Jimi Hendrix :: Nine To The Universe

Musings of Jimi Hendrix collaborating with Miles Davis have stoked rumors for nearly half a century, but the consummation of these two giants of American sound collage never came to fruition. The guitarist left us in 1970, and either their teaming up never happened, or it wasn’t documented (let us keep hoping, heads).

Late-era Hendrix was rife with studio jamming and sonic exploration, led by Jimi’s singular embracement of the unknown, simultaneously straddling the lines of experimentation and to-the-point rock/soul. Hendrix’s final studio works—some recorded at his own Electric Ladyland Studios in Greenwich Village—paired him with jazz musicians way outside his usual orbit. Sessions with Larry Young, a highly modern organist on the outer reaches of the post-bop genre, and with Dave Holland, Miles Davis’ young-gun London bassist (who features heavily on Davis’ ambient-jazz opus In A Silent Way), appear in various forms and varietals as compilations, reissues, and the like, but never all in one place: Hear My Music (Dagger, 2004); West Coast Seattle Boy (2010); and People, Hell, and Ages (Sony, 2013) were all released posthumously and make for a bumpy glance into this period of exploration for Hendrix. The most comprehensive—which met some blowback from the Henrix estate—is the compilation Nine To The Universe (Reprise, 1980). A longer, unauthorized album exists with slightly longer jams and additional takes, titled Message From Nine To The Universe, but there’s more out there, allegedly.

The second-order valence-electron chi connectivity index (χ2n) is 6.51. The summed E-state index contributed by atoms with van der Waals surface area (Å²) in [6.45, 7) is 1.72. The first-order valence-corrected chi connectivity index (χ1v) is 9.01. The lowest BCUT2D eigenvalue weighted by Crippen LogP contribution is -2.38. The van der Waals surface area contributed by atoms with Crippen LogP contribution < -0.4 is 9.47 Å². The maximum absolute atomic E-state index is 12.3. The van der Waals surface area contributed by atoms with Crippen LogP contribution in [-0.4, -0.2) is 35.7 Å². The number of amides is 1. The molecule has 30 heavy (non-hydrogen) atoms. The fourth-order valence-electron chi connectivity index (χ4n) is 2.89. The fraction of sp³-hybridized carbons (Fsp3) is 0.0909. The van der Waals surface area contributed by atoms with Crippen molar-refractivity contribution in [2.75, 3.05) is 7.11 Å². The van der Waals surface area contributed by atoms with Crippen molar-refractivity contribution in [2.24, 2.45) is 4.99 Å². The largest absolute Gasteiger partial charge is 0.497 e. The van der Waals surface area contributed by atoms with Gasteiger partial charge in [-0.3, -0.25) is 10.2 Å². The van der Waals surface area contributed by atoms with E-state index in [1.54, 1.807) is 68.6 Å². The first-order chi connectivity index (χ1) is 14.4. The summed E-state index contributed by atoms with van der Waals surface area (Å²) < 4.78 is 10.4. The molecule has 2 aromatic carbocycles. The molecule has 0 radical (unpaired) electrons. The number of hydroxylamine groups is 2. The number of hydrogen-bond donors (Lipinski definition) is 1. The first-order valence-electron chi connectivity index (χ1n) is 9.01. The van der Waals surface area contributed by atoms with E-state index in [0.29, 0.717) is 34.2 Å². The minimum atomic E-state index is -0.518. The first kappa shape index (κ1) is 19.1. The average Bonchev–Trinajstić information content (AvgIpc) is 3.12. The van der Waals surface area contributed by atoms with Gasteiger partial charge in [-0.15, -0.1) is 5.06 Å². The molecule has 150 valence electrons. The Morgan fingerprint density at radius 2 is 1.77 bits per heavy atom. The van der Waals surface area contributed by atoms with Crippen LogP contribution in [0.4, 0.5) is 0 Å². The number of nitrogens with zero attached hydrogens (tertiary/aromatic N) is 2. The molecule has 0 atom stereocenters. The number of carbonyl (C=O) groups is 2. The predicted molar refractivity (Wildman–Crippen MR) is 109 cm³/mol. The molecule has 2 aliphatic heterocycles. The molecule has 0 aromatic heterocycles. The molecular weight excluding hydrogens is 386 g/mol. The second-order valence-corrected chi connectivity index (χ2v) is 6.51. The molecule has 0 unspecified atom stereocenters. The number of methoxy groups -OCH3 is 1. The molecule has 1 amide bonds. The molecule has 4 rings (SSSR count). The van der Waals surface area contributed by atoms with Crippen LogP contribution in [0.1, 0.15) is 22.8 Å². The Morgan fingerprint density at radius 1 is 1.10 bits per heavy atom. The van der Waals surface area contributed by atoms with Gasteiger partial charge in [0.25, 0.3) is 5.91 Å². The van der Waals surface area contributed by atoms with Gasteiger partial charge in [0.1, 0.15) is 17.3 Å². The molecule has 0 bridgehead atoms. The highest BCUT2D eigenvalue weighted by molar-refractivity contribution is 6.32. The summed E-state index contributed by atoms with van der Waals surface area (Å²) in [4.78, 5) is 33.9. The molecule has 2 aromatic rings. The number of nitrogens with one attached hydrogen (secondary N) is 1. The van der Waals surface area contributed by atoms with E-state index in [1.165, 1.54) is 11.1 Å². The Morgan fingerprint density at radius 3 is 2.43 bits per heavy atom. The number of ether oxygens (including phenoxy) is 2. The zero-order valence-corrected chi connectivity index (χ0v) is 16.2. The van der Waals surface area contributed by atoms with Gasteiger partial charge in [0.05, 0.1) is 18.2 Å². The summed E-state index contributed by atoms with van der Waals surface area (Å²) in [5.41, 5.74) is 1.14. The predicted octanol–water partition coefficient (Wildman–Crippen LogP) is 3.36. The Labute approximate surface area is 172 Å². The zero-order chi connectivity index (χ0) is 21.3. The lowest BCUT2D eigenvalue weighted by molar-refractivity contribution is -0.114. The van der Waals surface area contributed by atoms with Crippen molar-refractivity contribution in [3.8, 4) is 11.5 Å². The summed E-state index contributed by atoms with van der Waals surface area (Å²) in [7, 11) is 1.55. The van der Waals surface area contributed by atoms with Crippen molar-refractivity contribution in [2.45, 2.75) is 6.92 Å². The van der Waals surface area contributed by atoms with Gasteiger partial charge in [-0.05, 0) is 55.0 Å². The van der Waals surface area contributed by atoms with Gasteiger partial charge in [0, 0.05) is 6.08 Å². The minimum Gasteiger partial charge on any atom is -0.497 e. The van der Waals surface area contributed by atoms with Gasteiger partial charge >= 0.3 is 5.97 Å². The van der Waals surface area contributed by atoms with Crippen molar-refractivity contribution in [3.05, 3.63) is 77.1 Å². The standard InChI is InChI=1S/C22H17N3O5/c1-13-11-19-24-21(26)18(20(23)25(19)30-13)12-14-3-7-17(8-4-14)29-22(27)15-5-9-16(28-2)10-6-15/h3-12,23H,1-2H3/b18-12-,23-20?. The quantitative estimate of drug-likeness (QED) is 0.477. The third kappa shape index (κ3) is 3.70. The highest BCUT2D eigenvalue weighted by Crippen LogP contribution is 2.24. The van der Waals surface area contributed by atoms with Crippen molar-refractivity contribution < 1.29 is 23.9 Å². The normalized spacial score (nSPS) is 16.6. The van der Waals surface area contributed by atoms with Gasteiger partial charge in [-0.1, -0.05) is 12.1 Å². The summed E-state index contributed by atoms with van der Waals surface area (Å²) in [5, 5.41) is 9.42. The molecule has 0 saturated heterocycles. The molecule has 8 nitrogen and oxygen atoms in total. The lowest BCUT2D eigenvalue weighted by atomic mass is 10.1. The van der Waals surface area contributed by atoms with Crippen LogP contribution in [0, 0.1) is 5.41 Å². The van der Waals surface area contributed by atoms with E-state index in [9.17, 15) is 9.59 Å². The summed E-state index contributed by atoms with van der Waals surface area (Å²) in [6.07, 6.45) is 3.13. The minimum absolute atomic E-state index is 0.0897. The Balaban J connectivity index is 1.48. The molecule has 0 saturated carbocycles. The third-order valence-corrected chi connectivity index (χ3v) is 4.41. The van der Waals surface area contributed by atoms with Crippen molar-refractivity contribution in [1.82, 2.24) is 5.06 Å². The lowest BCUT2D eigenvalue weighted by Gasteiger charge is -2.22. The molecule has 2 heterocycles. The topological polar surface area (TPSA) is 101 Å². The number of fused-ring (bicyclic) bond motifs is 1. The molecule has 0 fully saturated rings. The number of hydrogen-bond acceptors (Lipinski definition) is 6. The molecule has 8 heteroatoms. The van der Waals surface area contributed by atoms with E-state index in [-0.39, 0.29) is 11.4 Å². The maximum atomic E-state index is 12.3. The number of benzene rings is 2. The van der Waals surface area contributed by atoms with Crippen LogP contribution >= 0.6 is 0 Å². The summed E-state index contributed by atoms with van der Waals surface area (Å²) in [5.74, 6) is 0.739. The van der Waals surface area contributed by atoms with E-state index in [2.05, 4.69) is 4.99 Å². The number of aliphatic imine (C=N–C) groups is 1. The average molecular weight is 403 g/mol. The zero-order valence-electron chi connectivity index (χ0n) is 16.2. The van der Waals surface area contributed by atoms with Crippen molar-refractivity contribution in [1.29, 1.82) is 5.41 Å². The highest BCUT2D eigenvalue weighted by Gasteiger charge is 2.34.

The full, unedited, “Nine To The Universe” is available on YouTube. The extra 10 minutes offer some of the guitarist’s most unadulterated, bluesadelic soul and stretching improvisations, with bent-nail guitar rips and wah-wah wails from here to the cosmos. This full take finds Hendrix summoning forces of unnatural transcendence that nearly explode out of the speaker. Buddy Miles’ tribal boogaloo drumming is a highlight, and takes over several times throughout the track amidst Jimi’s pleading “lord have mercy” and postmodern vocal ad libbing with infamous Hendrix groupie Devon Wilson: “I am what I am / thank god / I am what I am / that’s alright.” | t csatari

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